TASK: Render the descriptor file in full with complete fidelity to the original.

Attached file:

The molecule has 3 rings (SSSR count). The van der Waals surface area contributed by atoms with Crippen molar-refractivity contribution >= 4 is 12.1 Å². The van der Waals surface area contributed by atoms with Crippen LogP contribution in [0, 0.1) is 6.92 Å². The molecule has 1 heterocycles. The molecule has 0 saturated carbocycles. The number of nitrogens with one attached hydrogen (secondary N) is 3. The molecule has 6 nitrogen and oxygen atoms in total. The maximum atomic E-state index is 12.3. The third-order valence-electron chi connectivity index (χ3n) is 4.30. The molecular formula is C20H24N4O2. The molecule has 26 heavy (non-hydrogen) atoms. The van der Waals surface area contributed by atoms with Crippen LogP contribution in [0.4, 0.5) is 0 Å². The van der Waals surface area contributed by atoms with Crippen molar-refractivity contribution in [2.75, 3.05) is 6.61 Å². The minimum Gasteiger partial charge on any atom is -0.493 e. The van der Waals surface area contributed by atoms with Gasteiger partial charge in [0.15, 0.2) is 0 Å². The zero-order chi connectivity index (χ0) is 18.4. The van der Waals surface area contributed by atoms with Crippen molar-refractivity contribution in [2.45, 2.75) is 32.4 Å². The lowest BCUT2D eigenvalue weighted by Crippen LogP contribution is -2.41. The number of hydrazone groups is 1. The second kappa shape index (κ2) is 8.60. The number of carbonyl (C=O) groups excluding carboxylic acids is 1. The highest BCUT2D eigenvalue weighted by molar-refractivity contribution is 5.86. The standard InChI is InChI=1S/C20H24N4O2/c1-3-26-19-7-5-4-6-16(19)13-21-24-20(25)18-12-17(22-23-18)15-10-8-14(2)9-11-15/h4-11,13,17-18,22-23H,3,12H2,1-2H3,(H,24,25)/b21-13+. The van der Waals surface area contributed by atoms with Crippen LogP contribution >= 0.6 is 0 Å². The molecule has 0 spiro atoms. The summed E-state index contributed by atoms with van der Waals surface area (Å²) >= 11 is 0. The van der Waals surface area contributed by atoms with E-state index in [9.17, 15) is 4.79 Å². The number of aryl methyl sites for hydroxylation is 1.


The molecule has 3 rings (SSSR count). The van der Waals surface area contributed by atoms with Crippen molar-refractivity contribution >= 4 is 12.1 Å². The van der Waals surface area contributed by atoms with Crippen LogP contribution in [0, 0.1) is 6.92 Å². The molecule has 1 heterocycles. The molecule has 0 saturated carbocycles. The number of nitrogens with one attached hydrogen (secondary N) is 3. The molecule has 6 nitrogen and oxygen atoms in total. The maximum atomic E-state index is 12.3. The third-order valence-electron chi connectivity index (χ3n) is 4.30. The molecular formula is C20H24N4O2. The molecule has 26 heavy (non-hydrogen) atoms. The van der Waals surface area contributed by atoms with Crippen LogP contribution in [0.4, 0.5) is 0 Å². The van der Waals surface area contributed by atoms with Crippen molar-refractivity contribution in [2.75, 3.05) is 6.61 Å². The minimum Gasteiger partial charge on any atom is -0.493 e. The van der Waals surface area contributed by atoms with Gasteiger partial charge in [0.15, 0.2) is 0 Å². The zero-order chi connectivity index (χ0) is 18.4. The van der Waals surface area contributed by atoms with Crippen molar-refractivity contribution in [2.45, 2.75) is 32.4 Å². The lowest BCUT2D eigenvalue weighted by Crippen LogP contribution is -2.41. The number of hydrazone groups is 1. The second kappa shape index (κ2) is 8.60. The number of carbonyl (C=O) groups excluding carboxylic acids is 1. The highest BCUT2D eigenvalue weighted by molar-refractivity contribution is 5.86. The standard InChI is InChI=1S/C20H24N4O2/c1-3-26-19-7-5-4-6-16(19)13-21-24-20(25)18-12-17(22-23-18)15-10-8-14(2)9-11-15/h4-11,13,17-18,22-23H,3,12H2,1-2H3,(H,24,25)/b21-13+. The van der Waals surface area contributed by atoms with Crippen LogP contribution >= 0.6 is 0 Å². The molecule has 0 spiro atoms. The summed E-state index contributed by atoms with van der Waals surface area (Å²) >= 11 is 0. The van der Waals surface area contributed by atoms with E-state index in [9.17, 15) is 4.79 Å². The number of aryl methyl sites for hydroxylation is 1.